The Algona Upper Des Moines from Algona, Iowa on June 28, 1934 · Page 7
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The Algona Upper Des Moines from Algona, Iowa · Page 7

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Algona, Iowa
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Thursday, June 28, 1934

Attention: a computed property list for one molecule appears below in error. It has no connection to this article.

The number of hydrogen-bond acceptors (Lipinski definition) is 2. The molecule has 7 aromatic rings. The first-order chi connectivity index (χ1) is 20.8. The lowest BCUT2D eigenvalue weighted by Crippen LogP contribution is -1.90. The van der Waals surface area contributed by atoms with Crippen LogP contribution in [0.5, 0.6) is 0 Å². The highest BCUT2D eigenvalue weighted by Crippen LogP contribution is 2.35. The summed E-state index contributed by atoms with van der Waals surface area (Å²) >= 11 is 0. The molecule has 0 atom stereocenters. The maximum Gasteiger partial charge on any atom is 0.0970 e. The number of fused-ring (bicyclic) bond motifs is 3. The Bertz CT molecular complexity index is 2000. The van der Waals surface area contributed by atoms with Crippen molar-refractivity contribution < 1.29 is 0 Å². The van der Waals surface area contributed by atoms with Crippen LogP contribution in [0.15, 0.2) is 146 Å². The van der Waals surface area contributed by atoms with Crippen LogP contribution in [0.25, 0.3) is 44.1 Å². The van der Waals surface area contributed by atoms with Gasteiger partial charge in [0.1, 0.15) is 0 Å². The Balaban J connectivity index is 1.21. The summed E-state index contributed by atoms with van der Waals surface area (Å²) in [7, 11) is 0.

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The Algona Upper Pes Moines, Algona, Iowa, June 28, 1934 MRS. HENRY RICKE OF WteLEY PASSES Services Held Thursday A. M. With Many Paying Tribute Wesley: Death relieved (.he suffering of Mrs. Henry Ricke, 65, Tuesday morn- Ing after an illness of three months duration. Mrs. Ricke was born Agnes Klnas on January 21, 1869 in Hanover, Germany. She came to Iowa in March. 1887, after having become the bride of Henry Ricke on February 15th. the Bame year. They settled at Williams, Iowa, where the family lived until in March, 1903, when they moved to their present location a mile and a half south of town. Mrs. Ricke was a devout mesntoer of the St. Jog-phi's Catholic church and was a lover of her home and family, which came first In all her considerations. Funeral services were held Thursday morning at nine o'clock with the Rev. A. J. Wagener in charge. Besides her husband she leaves ten living children, namely, Mrs. Mary Tnissen of Algona. Prank of Boone, Will of Wesley, Lee of Morgan, Minn., Lawrence and George of Williams, Mrs. Clara Ooetz of Wesley, Louis. Raymond and Roman at home. Three children preceded her in death, Odelia, In Infancy, Reinard at the age of 7, Edward at 23, who died in the fall of 1918 at the Graet Lakes Naval training station while in service during the World War. Burial was made in the St. Joseph's cemetery. Relatives and friends from a distance who were here last Thursday to attend the services include Mr. and Mrs. Franke Ricke and son, Prank, Jr., and daughter, Eleanor, clem Siemer, all of Morgan, Minnesota; Mr. and Mrs. Henry Kroeger, Mrs. Christine Engelking, Mrs. George Engelking, Gus Ricke and son, Richard, all of Doon; Mr. and Mrs. John Ricke, Mr. and Mrs. Tony Ricke, Mr. and Mrs. John Coon, Mrs. Prank Bohenkamp and son. Will, all of Breda; Mr. and Mrs. Gus West and eon, Joseph of Eagle Grove; Mr. and Mrs. Henry Oetker and son, Glenn; Frank Freeze, Mr. and Mrs. Edward Freeze, Mrs. Ben Ricke and Leo, Mrs. John Walkup, Herman Drummer, Mr. and Mrs. Frank Drummer and Lawrence, Mr. and Mrs. Clem Freeze, Mr. and Mrs. Leo Freeze, Frank Oetker all of Haverhlll; Mr. and Mrs. Tony Edel and three children of Zearing; Clem Ricke, Mrs. Bemholt, Mir. and Mrs. •John Handfelt, Sr.. and daughter, Florence, Mrs. John Handfelt, Jr., Mr. and Mrs. Andrew Halmes. Mr. and Mrs. Ben Hnimes, Mr. and Mrs. Chas. Murphy, Mr. and Mrs. Ed Miller. Mr. and Mrs Henry Holdgrapher and son, Derlck, George Stacbler. Mr. and Mrs. Etosr Huffman. Mr. and Mrs. Roy Maubach, all of Williams; Mr. and Mrs. John Lutzke, Mr. and Mrs. Hugo Pape, of Waverly; Mr. and Mrs. Edward Keegan of New Hampton; Mrs. Mary Hendricks and son, Will, Mrs. Joe Bonnett. Mrs. Henry Bonnett and two daughters, Helen and Rose, Mr. Tithe, William Sherman, Mr. and Mrs. B. Ricke, Mrs. Walter Klaas, Mrs. John Trannell. Mrs. Rose Trannel, Barman Klaas, all of Menominie, Illinois; Mr. and Mrs. Leo Wirth, Mr. and Mrs. Lawrence Wirth, Mr. and Mrs. John Wirth, Fred Wirth. fill of Gilbert; Mrs. Ben Dankbar and daughter. Bertha of Garner; Mrs. Al Lansing of Festina. Tb? funeral services were attended by one of the largest groups of friends and relatives in local history. KOSSUTH FARMS AND FOLKS Lonte Smith and Edward Allen, FleH Representatives (By I/m»s B. Smith) Fred McGregor who lives on When I visited the Glen JenMnson the 'farm north of Algona, I found Glen Armstrong mail route about four milss cultvating a fine field of corn, as pood is any I have seen. _Tho cemetery known is the gypsy cemp- .ery Is located at this Sexton Scene of Social Gatherings Sexton: Mr. and Mrs. E. A. Branagan and lamily of Emmetburg were Bunday visitors at the horn., of Mrs. Branegans sister, Mrs. Essie McMahon. west and about one lile north of Swea ;ity was just, coming ] .1 from the field the ( ther evening when i i stopped ther? and rom the way It looks o me he and Jim Inrncr. his next leighbor north, are rying to see which an raise tlr? largest :lt in the shortest, ime. Mr. Harner ins a three year old gelding that weighs: between 1800 and 1900 Complete Hog Count Important in Record The mnjor Item to be listed in fnrm record books in June is the complete hog count, as of June 1. said G. A. Bonnstetter. Othor miscellaneous items should be kept up-to-rinte. He nl.*o suggested that farmers keeping the college complete records, who made late inventories, take anoth- inventory of quantities of ;lace. although the cr typ.v,' bodies ine:i removed. Mr. entorirs as of January 1 were filled out have feeds and livestock Juno 1. Wh- r ro in- rip-snorting Fourth haven't given the flftli a single thought." Tlie regular teachers' June examinations hnd been held the week provi- ovlous by Superintendent Shirley. Seventy-four KosMith county teacher? !iiid tnken the tests. Announeement had just been marie, of the mnrrintre of Ed Thnves. junior fare of the business. president, (the White House) at Washington. D. C.. before returning. C. M. Qulnby fz Son dry goods store find dissolved partnership and the senior member had sold his Interes'ji to P. A. Krnu : e of Illinois. A big closing out, snle \v:is to be held nnd fifteen extra harl been advertised for to partner of the North Kossuth Record. to Miss Georgia Sclimiit of Gormania. the evrnt having tnken plnec the piT- vi us Tuesday. John T. Bohnnnon and family had First- Lutheran Church M. A. SJostrnnil, pastor Confirmation elass on Saturday at 10 just returned the previous Friday from a. m. Morning worship next Sunday at ..................... t ........... ....... ....... !en!;in.-cn is having i in April or May. they probably nre> n pleasant trip through the east. They : 9 o'clock. Suvidav School next Sunday 'cmo wood sawed in-,"" 1 nccurnto and may cause error injiuul been shown the residence of the 'at 10 a. m. to lumber Jim rn o summary nnd analysis nt the <ml B'.n'ne with th? as- ! ° f " 1(I yMr. according to L. O. Al- 1st-vie-.? of Ray Huff, twen. extension reonnmis:. is operating t.:e tunl inventory tnken June 1 Th; Sexton Lades Aid meet tliis week Thursday afternoon at the home of Mrs. Ray Black northeast of town. Mrs. Ray Thomas and children, Iowa City are visiting her parents, Mr. and Mrs. George Olsen and other relatives. Miss Helen Wise of Plymouth, east of Mason City is visiting this week with her grandmother, Mrs. Sarah Wis? and family. Mr. and Mrs. Ansel Richards of Algona were Sunday dinner guests at the home of Mr. and Mrs. A L. Greenfield and daughter, Edith. Mr. and Mrs. Stanley Gardner and little daughter. Donna Jean of northwest of Algona were Sunday visitors at the home of her mother, Mrs. Mary Huff and famly. Mr. and Mrs. Harvey Steven and sons Wilbur and Everett and Mrs. Charles Aman all attended the annual Clapsaddle reunion held in the park at Fort Dodge last wsek Thursday.. Mr. and Mrs. Eldon Harris and little son, Lowell, of St. Charles, Illinois. cam e last wesk Thursday and visited with his mother, Mrs. Ida May Harris and other relatives. They left Sunday morning. Mrs. Ida May Harris, daughters Marie and Mary and Mr. and Mrs. Eldon Harris and little son, Lowell of St. Charles, 111., were Saturday evening supper guests at the home of their daughter and sister, Mr. and Mrs. Homer Anderson and family in Algona Mr. and Mrs. Oscar Hammond of near Wesley and Mrs. Amy Smith of west of Sexton drove to Swea City last week Wednesday and visited over Thursday at the home of Oscar's parents, Mr. and Mrs. Ed Hammond and family and with his brother. Mr. and Mrs. John Hammond and family. Mrs. Henry Hawley and daughter, Naoma DeWilde and the letter's little daughter, Constance Joy of Mason City came last week Thursday to visit at the home of Mr. and Mrs. B. E. Sanders. Naomi returned to Mason City Sunday evening, but Mrs. Hawley and Constance Joy remained for a longer visit. sister also owns one of the' calves so | fa ™' Mr - Gould was not. home so did of course that cuts Clifford's herd | not &? a chance to meet him. How- Her dream to look like Brooksie/ c'.andy spring colt for which they were adjusting a halter when I was there. Mr. McGregor has a two year old colt An ac^ . will aid ; 9\v. There are. some Rrrntly in arriving at a more correct luite large logs which estimated inventory for January 1. Glen figures are T -" :i: ' 1{1 R count including pips far- pounds p.ii'd"a !rom 35 ° to 2°° years old. rower! nfier Drcpmbnr 1 nnd on hand In my travels I stopped in to see P. A. McArthur, who lives northwest of which will tip the scales right at 1600. A 'gona. I noticed h? had a nice looking field of oats just norUi of his Go to it, boys, I'll be back to see them again some time next winter. Fred's boy, Clifford McGregor, showed me his 4-H calves of which he has six of the slickest I have yet seen. Clifford's grove. I believe this is as good if not the best of any I have teen. —o— When I caFed at the Ben Gould down to five. The largest calf Is just a little over a year old and weighs 960 pounds. Arfchte iDiteworth who lives a few miles northwest of Swea City, was testing out a new way of taking a turkish bath the other afternoon when I stopped there. He and his man were putting a new hay rope In the- barn. Archie was up In the peak of the barn putting the rope through the carrier and If you have ever tried that job you know most of us would do more than perspire. Although a little hot under the collar Archie was In MIH humor when he got down and ready to talk business. While out in the country north-west of Swea City, I stopped at Louie Thorson's potato fleld where he and the boys were busy killing weeds of which there are pl-snty since the rain. Mr. Thorson has between 30 and 35 acres of potatoes planted besides which I noticed some onions and other garden truck. The fteld of potatoes looks fine and are of a nice dark green color. Mr. Thoreson said that a few potato bugs are hatching out but thought he would . . wait till the second hatch and then !„*„ °T; spray. In other words, he's going to "kill two bugs with one stone." —o— Dewey Anderson, who lives in the neighborhood northwest of Swea City was plowing corn the other afternoon ever, I made the acquaintance of Mrs. Gould. — o— Stanley Gardner, Chester Bailey, and J. M. Rich are among th? many good farmers out in this vicinity also. E. AL Stoffel wa> just rating dinner when I happened along. I did not want to bother him as he was busy so was soon on my way. The Ross Cook and E. J. Titus filling stations on No. 18 at the northeast edge of Algona apparently wer? doing business in the usual way. Mr. Cook himself happened to be away and I say E. J. was busy so will see yoh again, boys. — o — A. J. Slagle was busy repairing; hay slings therefore preparing for the hay crop, when I visited him. — o — Wm. Etherington, George Miller and Clark Scuffham are among the busy farmers of that section. Mr. Miller has a piece of ry-i that is starting to jipen, harvest, time is on the way. As I came along; to the Plum Creek .Juno 1. Mr. Albnugh said, is required in the statement, of "proof of compliance" with corn-hog contracts to be made next winter. Mr. Albaugh suggested that farmers signing the corn-hog agreements make certain that all data back to December 1. 1933. are listed In tho AAA record book. The complete business record may be kept from the date of inventory, but for proof of compliance It Is necessary to have hog sales, purchases, farrowinps. deaths, nnd those ustd for home salughters listed from December 1 through the year. f f 1 X f ° und •» •• ** Mnrmger. Mr. It's the dream of hundreds of thousands of cows to look like Brooksie, for Swift's Brookfield Butter is carrying her picture into millions of homes. Swift's Brookfield Butter, Eggs and Cheese and Swift's Premium Milk-fed Chickens and Golden West Milk-fed Fowl, are shipped in refrigerator cars with our other foods to more than 35,000 consuming centers. The same Swift 8s Company salesmen who sell beef, pork, lamb and other meats, also sell butter, eggs, cheese and poultry. Instead of a dozen trucks being used for the delivery of a dozen products to a store, the same truck is used to deliver all these products to a store. The Swift method lowers distribution costs. Over a period of years, Swift & Company's net profits from all sources have been only a fraction of a cent per pound. We buy butterfat, eggs and poultry. Sell yours to Swift & Company In daily touch with more than .35,000 consuming centers of meats, poultry and dairy products to tbe 1934 Ccatwy of Progrca* arc cor(U*Uy iuvitcd to viait Utc "Sanit Bri<l«c of Service" UK) Ibc Swift Flout at tbc Uuiuu Stock Yaid«. and as the weather was pretty warm we had a littl-? /is'.t by discussing the outlook for crops and prices and as I have been over a quite a bit of the country this spring and summer and heard repcrts from men from other states, I told him as a man from the north-central part of Minnesota told me a couple of weeks ago, that we arc- Hying in a paradise and don't appreciate It. Look around yourselves a little folks, and see If this Is such a bad old county after all.! It looks to me that the biggest shortage outside of cash will be In small grain and hogs. Oeorre Doocy and fawlly were Jiwt coming out of the house after supper the other evening when I stopped tr-:re and as most of the Doocy's In the county seem to be subscribers to our paprr I asked him how he would like to get in the swim. He said O. K., he would try It and then remarked that he had five boys growing up who will no doubt be good subscribers to our paper as their father and uncles are now. B. N. Oleson, who lives three miles west and one mile north of Swea City was putting new spark plugs in his tractor the other evening whfn I stopped there and from the looks of the old plugs it sure n-reded the new ones. Bert is one of the few who are having exceptionally good luck with hogs this year. He has a bunch of spring piRs of which there is very litlle choice be- twren which is saying quite a bit considering the number he had in the lot. WMln driving througli (he country about .six miles northwest of Bancroft I aopped in to L. O. Batten and family as an excuse of course to see if Mrs. Hattni had one of her fine apple pies handy, but I lost out. Gu n fs the family must like those pits pretty well, too. Henry Sohauberg-er, son of Wm. Shniiberger. northwest of Bancroft, hart a pleasant surprise Monday evening, on June 18th. About 70 friends of Henry and families dropped in to c.lebrate hLs 20th birthday, file evening was spent with games of al] descriptions and topped off with a fine lunch. —o— T. R. Dnocy, who lives 5 miles north and a mile west, of Bancroft was not home the other day when I stopped there, but Mrs. Doocy and the childr-n were home so I enjoyed a pleasant visit. I noticed the little fellow was t-at- ing watermelon. Don't know whether it was home grown or not but maybe if I stop there in a month or so I can coax one of the boys or girls to tell me where the patch is. —o— Fred Ubben who lives a few miles southeast of Lakota and his man were putting up alfalfa hay the other day. Fred muH have a lot of hay ground because the barn, which is large, se-.'-m- <d to be almost full. Of course, they were busy so I didn't delay them long. Just long enough to enroll them in with tlie rest of our large family of subscribers. taking in some corn thit day. A. E. Hopkins no-'heast of Algoni up through the timber, stopped to chat a while, while the horses were resting as It was pret'-y hot that afternoon. We :alked about this, that and the other thing and at least gst acquainted anyway. See you again, Ed. Wm. Altwegsr and his son were cultivating corn when I called. Mr. AH- wegg says the we?'!* are sure doing their stuff since the rain. When I stopped at the farm of Mrs. John Kain one of the boys said he had just had a little break down with the tractor, of course causing him a little delay. One day last week I «toppnt at the Henry C. Nelson farm. Henry was sure doing business. Had a couple tractors plowing besides using horses on the harrow and was I lucky, just lunch time. Of course I enjoyed a doughnut or two. Well my tune Is up, having called on quite a few who were not at home which of course I did not get to s.ee, am calling It a we'->'{. (Taken from the flies of the Upper Des Moines-Republl^an for Iho week of July I, :914) Twin boy-* had been born to Mr. and Mrs. Lloyd Vipond on the previous Saturday. Three conventions had been hrkl t he- Saturday before in Algona—the republican, democratic and progressive. Andrew Peterson had just purchased ;he Swea CUy elevator, known before ns the Mlddl-e and Charles Kinney elevator. County Attorney E. J. Van Nes.= had tone the previous Monday to El Reno, Oklahoma, on business and also to visit his father. Taken from News and Comment: "A good many fellows who are planning a Congregational Church An outdoor service for both the Sunday School and church is being planned for Sunday morning, July 1st, at the Blackford Park at 10:45. Transportation will be furnished for all; the automobiles leaving the church at, 10:30. After the service a picnic dinner is to be served. Bring disht-s and food for family's needs. In case of rain .services will be held in the church with the picnic dinner following. By the way, I was down to the Algona Rendering Works last Saturday afternoon to check up and visit with W. A. Vigars. the manager. Found Mr. Vigars doing a thriving business and in fine humor. Luck for me after the tpeel I gave them a couple of we^ks ago. Well, anyway, I succeeded in gettng him to subscribe for our paper and you will see his ad, "We Gel 'Em." dead or alive. I don't know which in the classified ads tills week. THEATRE CHATTER § (By Edward Allen) While out in the vicinity of the Good Hope church. I made the acquaintance <Jf Rev. Allen Wood, past;>r ot ihe church, a fine man and hii> congregation, has a fine pastor. When I stopped at the B. F. Mil- tug farm he was bu^y cultivating corn. i<j we cut our visit short, as the corn LS growing fast. — o— While north of Alg*uu I stopped in at the Georije Bovvers place; their c.un is tusaisting W'L the farming. —o— Walter (irubb jut>t north of Alguuji is also one of our new subscribers. \Vil iam rowen may fu.nlsh tlie title Tor the picture in which he is appearing this evening at tlie Call Theatre, Thin Man," but from what we have observed of Myrna Loy, who plays the leading feminine role, it would be enough to keep any man thin were hf to worry about keeping that beautiful leading lady looking in his direction. One more night here, this evening. A benefit picture Is being sponsored by the Veterans of Foreign Wars, Friday only, Richard Dix in "Ace of Aces," a good, lively war picture, with plenty of thrilling ariplane shots. It has been some time since a real air picture came along and this one should take in right royal fashion. • * * Saturday's double program brings Eddie Cantor in "Kid from Spain." and Jack Holt and Fay Wray in "Black Moon." The "Kid from Spain ' is a revival, brought back because of public demand, and "Black Moon," is a feature in itself, ideally suited to Holt and Wray. Next Sunday and Monday. Wheeler and Woolsey, those goofy comedians, who made "So This is Africa." will be back in "Cockeyed Cavaliers." You know they're cockeyed before you get inside ihe theatre, the only question being as to how cockeyed ihty will be. Thtlma Todd lends pulchritude to the feminine side of th e cist. As usual. Whtfcler and Woolsey grt in and out of more scrapes ptr minute tuan even Max Baer. Jiiixmv Dinuute and Lupe Veiez in "Joe Palloka" art- the Bank Night feature, next, week plus the usual new:, and comedy and may be a short cr two. You never know when you go into the Cull whether you'll get ou! at tli- utual 9:15 p. m. if you see the- fu.*c. show, or 10 p. m. There's plenty ol always. Ben Ueruie ^topped off at Clear Lake on ins way fruin Hollywood 10 tite lair in Chicago, to play u cuiic-- He Lad just finished working m • Sin.'-.. tiv- Works." with Jack Oakif. Well, the- show is coming he-re iicU Wednesday. July Fourth. It will be t:ie feature on the big holiday bill wincu Manufcer Rice liiu> arrtUHied. Twenty Years Ago Neivs Repair ^ Repaint Rebuild NOW Every home needs constant repairs and upkeep. Find these needed repairs and get. busy on them. They will never he done for less money than today. Talk these matters over with ns. No obligation on your part. F. S. NORTON & SON Alpona, Iowa. Phone 229 vwvrvww^rwvvvwwwvvhrw The Farm Credit Administration Excerpts from a Speech by F. A. O'Connor, general counsel for the 8th District before the Iowa Bankers Association . . . every FARMER should read this: "I need not, in this presence, dwell for a moment even upon the place of agriculture in this republic, and especially less need I dw:-H upon it in speaking to the organized bankers of the greatest agricultural state of the Union. "You men before me today have viewed the Iowa farmer in every stage of his kaleidoscopic career. You have seen him at the dizzy heights of spurious affluence, nnd you have viewed him in recent years, reduced to a role akin to peasantry. And gentlemen, so dependent is the Iowa banker upon the Iowa fanner that a picture of an Iowa banker is a reflected portrait of the Iowa farmer. You sailed up with him, and you have sunk with him to the almost bottomless pit of despair and destruction. "So as I view it, the farmer'* problem is your problem, as wtll as the problem of every other citizen of the state. The Iowa fanner is deeply concerned in two things, first, to preserve and own his home, and .second, a system of credit that will enable him to finance his operations, thereby giving him livelihood and ultimate security. *•* "Then it was that forward looking men enact'd new laws and agen- CH>-, which, with existing institutions were coupled together by act of congress and denominated the Farm Credit AdniiniMration. I wunl to .sjx'ak of it briefly—of i'.s aims, iUs purpo.v.s. and to .sjx'ak briefly too, of its luuniiiittruiioii in the country and particularly in the Eighth District, the Omaha .sot- up, oi wliich Iowa forms a part. "Tlie set-up is comj)0it'd of four banks, namely—the Federal Land Hank, the Federal Intermediate Credit Bank, the Production Credit Corporation, and the Bank for Cooperatives. "The function of the Federal Land Bank is to loan money to fanners and lajid own.rs, secured by first mortgages for long periods of tune at a low rate of interest, and amortized payments yearly which will liquidate the debt within the maturity period. "The Federal Intermediate Credit Bank is what might be termed a wholesaler of credit. It loans money to finance companies, wh/j in turn finance live stock industry in all its phases. It also loans money direct, and it is expected that it will rediscount the paper taken by the Production Credit Association. It has been in operation since 1923, and has made a marvelous record. I', acquires funds only from the sale cf it* own det>.mures to investors in the own market, and it may surprise you to know that the debentures of the Federal Interinediaie Credit, Banks of this country ar.- sold at the lowest rate of any paper 011 tlie Amerkan market, goiem- inent bonds not txceuted. TliL-. bank, in the country at large, ha^ loaned nearly a billion and a half dollars, all of which was st-cured by a sale of U> own debenture with practically no loss. It luniiihes money to the Production Cr'.-dit At- bociations. and other borrovx-;>. at the r-iasonable rate of '.wo per cent. "Tlie Production Credit Assucia- liuiis are set up in units of five or six counties. In Iowa, we have s*'V- eiitecn Production Cr till Association clistm-U. It was wr.hm the contemplation oi congress v.'hen !:.<-• law Wa^ ellacU-U li.al '.hese '.iis.jCia- tiuns would take CJU.T thf Ht-g.'ji.a. Agricultural Cr ml Corpora.: ion Imiclioiis, alid be a i>-nuuiic-iii -:u- CJjCratHe UlMUUtioi:, thut WOU.U Ije within reasonable distance to all borrowers, and that would afford funds to rarmers desiring loans upon the ordinary chattels on the farm. The initial capital of tlKse associations is furnished by the government, and the fund Is maintained by a resale of the farmers' paper to the Intermediate Cir-dlt Bank, which in turn Is capitalized Initially by the government, although tho latter bank nius through Its operations added materially to Its coop?rate structure. "The Bank for Cooperatives— its function is to furnish capital to all typos of farmers' cooperat'vo organizations, the two principal examples In the state of Iowa being farmers' elevnitors and farmers' creameries, although money is lonn- ed to any other form of fanners' cooperative organization, such as the handling of beet sii'?ar, grapes and other industries. •*• "The P;-deral Land Bank, of cour.-e. Is the big unit of the administration. It has been in operation .since July, 1910. You are reasonably familiar with its operations. ••• In this time of crisis the Emergency act of 1933 was enact-" d. What remedy did it offer? You. n.s bankers-, know that the funds loaned by the Federal Land Bank come Irom the mlc of Its own bond;;, secured by its mortgage loans. Neci'ssaii- ly tiie.se loans must bo .soundly mride. if thr bonds are tu find buyers to provide funds, otlicrwi.se the fund would dry up at its source. *** "Therefore, congress provided for what we call the Land Hank Commissioner's loans. The fund out of which these loans are made is a direct appropriation out of the Unit- i-cl States treasury—two hundred million dollars was first voted, and since May. 1933. this has by en increased, to eight hundred million dollars. The primary purpose of this fund contemplated that it be used according to the government regulations, to save the farmers of the nation in so far as it was possible u> do so. "Said funds can be loaned on either firs: or second mortgage .vcuri- ty. only upon the condition that out of the loan the applicant will liquidate and settle all his debts. It, may be loaned upon a second mortgage subject to a first mortgage h- Id by me on*' other than tiie Federal Land Bank. "• "The law authorizes combined Federal Land Bank loans and Land Bank Commissioner loans, up to 75 per cent cf UK- value of the land and buildings, with a limit of $7500 in land bank commissioner loans to any one individual. "What yard stiek did the Federal Land bank employ in 1U33? Land hud no market value. Fear swept over the agricultural area. Hope was dls- apl>-aring from the farmer's heart. Every land mortgage other than the Federal Lai.d Bank had taken to tlie so-called tall and uncut timber. Thty were panic stricken, and gave •:.\pr.Siioiis ;o their panic by declining to renew loans or to make new loans, and by wholesale foreclosures. "At tiiis tragic moment in the life of tiie American tanner tlie Land Bank look that mighty constructive step which en:Hits it to the gratitude of farmers and bankers and c'. ery interested American, in any way dependent on thv farmer. After a compre::eiwjve study oi the i-inn pj'oblvm. co'.ermg 135 years. lii the United States, an analyc-l.-. oi | tr-.-i.u::, beioiv and alter wars and in pc.i i'-H-Li cf ciepi c^.loii, a^ Weil u^> in Algona National Farm Loan Association II. 1). lliilrlniis. Si-cy-Tivas. 17'-. K. State !St. normal times, it decreed that increased loans should be made and for such purpose land should be appraised at Its normal value, and then determined that the period from 1909 to 1914 represented tho normal period In the life ot American agriculture, and values should be fixed accordingly. *•• "Tho government has a right reasonably to expect, that Its loans will be repaid by a re-vivlfled and reincarnated group of American farmers. **• "It may not be newa to you to hear that in this as in other fields the 'cluselcrs' are not wholly absent. Those who start foreclosures in the belief that pressure will be put on the land bank to extend, It- .self and make unsound loans, with the cry that the farmer mortgagors must be saved, Is one pronounced cxampk-. If anyone thinks the land bunk of Omaha is immune from every kind nnd form of raid, he la an unsophisticated amateur. "And there are. attacks upon and criticisms of the Bank? 1 reply- yes, oceans, mountains of them. ••• "Possibly some appraisals were too low", and certainly some too lii(,'h. If the appraisaols are too low as u basis of .sound value, why does not .some other loaning agency in the country invade the fi-"kl and L'lve relief to the farmer? The vaulto of insurance companies and trust coinpunii's are loaded with mo- iit-y, .'*•. king Investment, and real ••state is it legal ivcslment for such UiiKi;,. If thost' who criliciae the land bank .so .severely because of low appraisals are cornet, there should b:.- no difficulty in rinding other sources from which funds could be obtained. Human nature is much the .same, and one of the proofs of this fact Is that quite universally men are disposed to be rather generous with other people's money. Tills is especially true with regard to fcov- eriuneni funds. Millions of otherwise very line citi»-.u.s are quite willing to distribute the government's funds generoiuly among their neighbors. **• Apparently no other organization luis sufficient faith to loan its money on Iowa farms on any terma. H>, nee those charged with the reijwfcibUity of lu-ming government lunds should be supported in their effort to determine values and commitments that will iitford reasonable expectation ol payment. "ft should be remembered that criticitm and charges again-t the bank should be based upoa a knuw- ledge of all the factors I think ninny honest niiiukd men have found fault with the Omaha bank where there has b.-en luck of knowledge of the iiuiidt; operation ••• "I do not speak lor iht president of the United States or tor any ol- ficer of the Fiirm Credit Administration in Washington or in Omaha, because I liave no right to do t>o. Wliat I say is for myse'l' alone. It is my own opinion and I ttand upon it. "' "Tlie Farm Credit Administration U a mighty instrumentality, sc r . up no;, for a day, nor a year, nor u decade, but a cooperative credit institution to help hit agriculture to a place of permanent self-^ufficeiicy. It, ixpi uienU a heroic effort to ln- sme stability t.j tlie giviUett calliii;; in America--Agriculture. U should Jjot I>L- ijiiide the foot ball oi poljlicj or politicians. Criticism thould be HLV .mil frank, but it iJiouki be bui- • d on lut't^. And it incompetent i r u:.Ji'--iit;.t men aiv holding Jobo tiicV ^Ji0.i:U bv-